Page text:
- A person can be allergic to any food. Some people have allergies to several different foods.
- Education and awareness are very important in managing multiple food allergies.
A Unique Challenge for Families
If your child has been diagnosed with more than one food allergy, you may feel overwhelmed at first. This is natural. The more you become informed about how to manage multiple food allergies, the more comfortable you will feel and the safer your child will be.
It’s not always easy, but your family can manage multiple food allergies and still do the things you love to do.
Managing multiple food allergies often requires an extra level of attention. Since there are more foods to avoid, eating out, travelling, and ensuring risk reduction measures are in place at school may require more preparation.
- Get to know the sources of all your allergens: which specific foods and which types of food to avoid.
- Be “allergy aware.” Since you will often be in spaces where your allergens are present, be sure to understand the importance of hand washing, avoiding cross-contamination, and not sharing food. Learn more here.
- Plan ahead when travelling and bring along some of your own food in case options are limited on the road.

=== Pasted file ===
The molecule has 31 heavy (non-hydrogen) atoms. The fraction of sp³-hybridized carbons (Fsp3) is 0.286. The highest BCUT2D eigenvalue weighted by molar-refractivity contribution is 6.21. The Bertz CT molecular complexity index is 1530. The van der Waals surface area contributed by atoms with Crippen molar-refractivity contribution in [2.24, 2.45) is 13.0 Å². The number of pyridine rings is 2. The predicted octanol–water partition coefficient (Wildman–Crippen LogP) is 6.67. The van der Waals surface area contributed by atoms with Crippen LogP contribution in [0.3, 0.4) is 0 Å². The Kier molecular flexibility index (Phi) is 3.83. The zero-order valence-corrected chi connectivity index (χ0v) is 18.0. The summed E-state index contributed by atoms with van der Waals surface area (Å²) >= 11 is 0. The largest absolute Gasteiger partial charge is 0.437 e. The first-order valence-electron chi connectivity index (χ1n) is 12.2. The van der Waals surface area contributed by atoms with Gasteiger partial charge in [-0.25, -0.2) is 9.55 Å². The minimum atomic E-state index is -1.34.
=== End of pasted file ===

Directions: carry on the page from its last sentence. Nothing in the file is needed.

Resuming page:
- Find a support group in your community and attend conferences and events by Food Allergy Canada and other organizations.
- Always carry your auto-injector and know how to use it.
Explaining Multiple Food Allergies
Some people have only heard of peanut and tree nut allergies, and may be unfamiliar with other food allergies. For example, they may think that a product labelled “nut-free” is safe for you, when the product contains another ingredient that you are allergic to. You will need to educate them about all of your allergens.
If you are a parent, explain calmly that your child carries an auto-injector and that each allergy can have the potential for serious reactions. For milk and wheat allergies, it can be helpful to explain the difference between an allergy and an intolerance.
Educational materials are very useful. You can print information about your allergens from our website and share them, or share the links. Invite friends and family to attend an information meeting, speaker or support group meeting with you. Be sure to let them know that you appreciate their efforts.
If you are unsure whether an event will be allergy-aware, take steps ahead of time. Examples include bringing your own food, volunteering to help at a party, or hosting extended-family holiday meals at your own home. Many people with multiple food allergies make a habit of carrying safe foods with them, just in case.
Building a Team
Food Allergy Canada’s Newly Diagnosed Support Centre offers many practical tips and support for parents of children with food allergies, including information about communication, prevention and having an emergency plan.
Our WhyRiskIt? page has information and support for teens as well.
It is important to build a team — at school, work and within your family. Supportive friends and family can help others become more allergy-aware. Make sure that everyone in your life knows how, and when, to use the auto-injector as well.